As announced in January by the U.S. Department of Commerce, the Company expects duties on softwood lumber imported into the U.S. to be reduced from 20 percent to 8 percent later in 2020 or early 2021. Since 2017, the Company has paid approximately $72 million in duties.
COVID-19 has had a muted impact on Paperboard sales and profitability has benefited from lower input costs offset by some sales mix decline. Paperboard for packaging and lottery markets have been generally resilient, while commercial printing has shown weakness. The Company expects stable sales volumes and to operate the paperboard assets at normal levels going forward.
Pulp & Newsprint
After significant improvements in high yield pulp demand and pricing at the beginning of the year, the weakness in the broader paper pulp market caused by the COVID-19 pandemic is now negatively impacting pricing of high yield pulp products. Overall input costs have remained stable and the Company expects to produce at normal levels for the near future. However, a further deterioration of markets could require modest downtime to control inventory levels.
Demand for newsprint products has declined approximately 23 percent since the beginning of the year resulting in reduced sales prices and volumes, while input costs have remained stable. In response, North American producers have announced production downtime, resulting in reduced newsprint production capacity of approximately 33 percent. The Company intends to manage its production based on demand to maximize profitability and optimize cash flows until the market stabilizes.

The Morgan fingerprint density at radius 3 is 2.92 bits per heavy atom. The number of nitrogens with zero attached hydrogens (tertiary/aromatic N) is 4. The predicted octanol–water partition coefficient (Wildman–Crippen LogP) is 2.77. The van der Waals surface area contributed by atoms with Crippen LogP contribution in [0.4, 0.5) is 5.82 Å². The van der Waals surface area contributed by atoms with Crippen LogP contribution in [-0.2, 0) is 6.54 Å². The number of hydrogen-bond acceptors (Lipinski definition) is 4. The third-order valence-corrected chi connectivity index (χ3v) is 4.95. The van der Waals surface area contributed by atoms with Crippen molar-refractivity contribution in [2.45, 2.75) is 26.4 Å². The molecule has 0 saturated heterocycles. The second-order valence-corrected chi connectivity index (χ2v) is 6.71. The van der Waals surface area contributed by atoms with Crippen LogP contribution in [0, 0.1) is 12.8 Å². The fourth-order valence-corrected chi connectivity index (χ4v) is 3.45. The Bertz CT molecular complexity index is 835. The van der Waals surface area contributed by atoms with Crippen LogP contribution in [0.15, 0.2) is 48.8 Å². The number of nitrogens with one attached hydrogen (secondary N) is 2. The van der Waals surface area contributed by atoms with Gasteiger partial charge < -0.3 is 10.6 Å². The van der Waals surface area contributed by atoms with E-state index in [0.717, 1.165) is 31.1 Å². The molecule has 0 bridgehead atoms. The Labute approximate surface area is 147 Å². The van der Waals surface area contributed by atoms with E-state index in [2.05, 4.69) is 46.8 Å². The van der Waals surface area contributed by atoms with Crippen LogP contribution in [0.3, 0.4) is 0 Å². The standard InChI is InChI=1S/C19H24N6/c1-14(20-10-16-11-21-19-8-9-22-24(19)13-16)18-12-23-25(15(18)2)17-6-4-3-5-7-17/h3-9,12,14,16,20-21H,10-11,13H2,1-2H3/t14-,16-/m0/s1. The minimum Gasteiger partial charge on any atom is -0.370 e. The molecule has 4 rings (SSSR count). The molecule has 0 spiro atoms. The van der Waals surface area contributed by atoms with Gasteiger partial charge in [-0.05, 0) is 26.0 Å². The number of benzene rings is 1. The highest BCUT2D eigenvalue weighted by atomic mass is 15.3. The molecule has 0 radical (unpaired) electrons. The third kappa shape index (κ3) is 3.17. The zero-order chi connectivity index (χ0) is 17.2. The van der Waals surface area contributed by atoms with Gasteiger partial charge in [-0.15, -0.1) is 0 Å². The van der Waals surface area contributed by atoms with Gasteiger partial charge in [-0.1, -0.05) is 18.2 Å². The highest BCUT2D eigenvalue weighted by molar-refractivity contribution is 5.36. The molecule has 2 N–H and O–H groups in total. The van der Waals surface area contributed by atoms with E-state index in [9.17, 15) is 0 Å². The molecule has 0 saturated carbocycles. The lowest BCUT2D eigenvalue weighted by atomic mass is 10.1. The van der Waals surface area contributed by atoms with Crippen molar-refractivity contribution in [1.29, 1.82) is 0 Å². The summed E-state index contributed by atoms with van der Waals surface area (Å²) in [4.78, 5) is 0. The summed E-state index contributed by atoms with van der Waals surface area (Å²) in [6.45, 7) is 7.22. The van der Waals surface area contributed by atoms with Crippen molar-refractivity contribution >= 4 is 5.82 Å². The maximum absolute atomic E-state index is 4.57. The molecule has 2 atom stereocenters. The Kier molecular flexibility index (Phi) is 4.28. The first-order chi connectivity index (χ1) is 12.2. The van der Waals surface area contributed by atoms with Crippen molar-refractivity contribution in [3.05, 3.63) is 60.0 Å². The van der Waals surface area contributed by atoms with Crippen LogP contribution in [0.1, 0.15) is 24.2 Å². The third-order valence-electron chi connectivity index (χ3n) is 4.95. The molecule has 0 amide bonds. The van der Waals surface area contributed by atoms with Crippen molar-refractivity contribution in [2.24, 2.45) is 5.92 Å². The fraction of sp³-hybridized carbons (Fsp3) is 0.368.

“Despite the challenges from COVID-19, we believe that our core High Purity Cellulose segment represents a solid foundation to grow our business as we emerge from the unprecedented challenges and uncertainties in the global economy. With the earnings potential of our assets well above current levels, we continue to focus on operating safely, reducing costs and improving cash flow and liquidity. We believe that our business is resilient and the actions we have taken to increase financial flexibility in the near term will allow us to realize our potential in the post-pandemic world.” concluded Mr. Boynton.
For the full second quarter results, click here.
About Rayonier Advanced Materials
Rayonier Advanced Materials is a global leader of cellulose-based technologies, including high purity cellulose specialties, a natural polymer commonly found in filters, food, pharmaceuticals and other industrial applications. The Company also manufactures products for lumber, paper and packaging markets. With manufacturing operations in the U.S., Canada and France, Rayonier Advanced Materials employs approximately 4,000 people and generates approximately $1.8 billion of revenues. More information is available at www.rayonieram.com.
Ryan Houck – Media Contact – (904) 357-9134
Source: Rayonier Advanced Materials, Inc.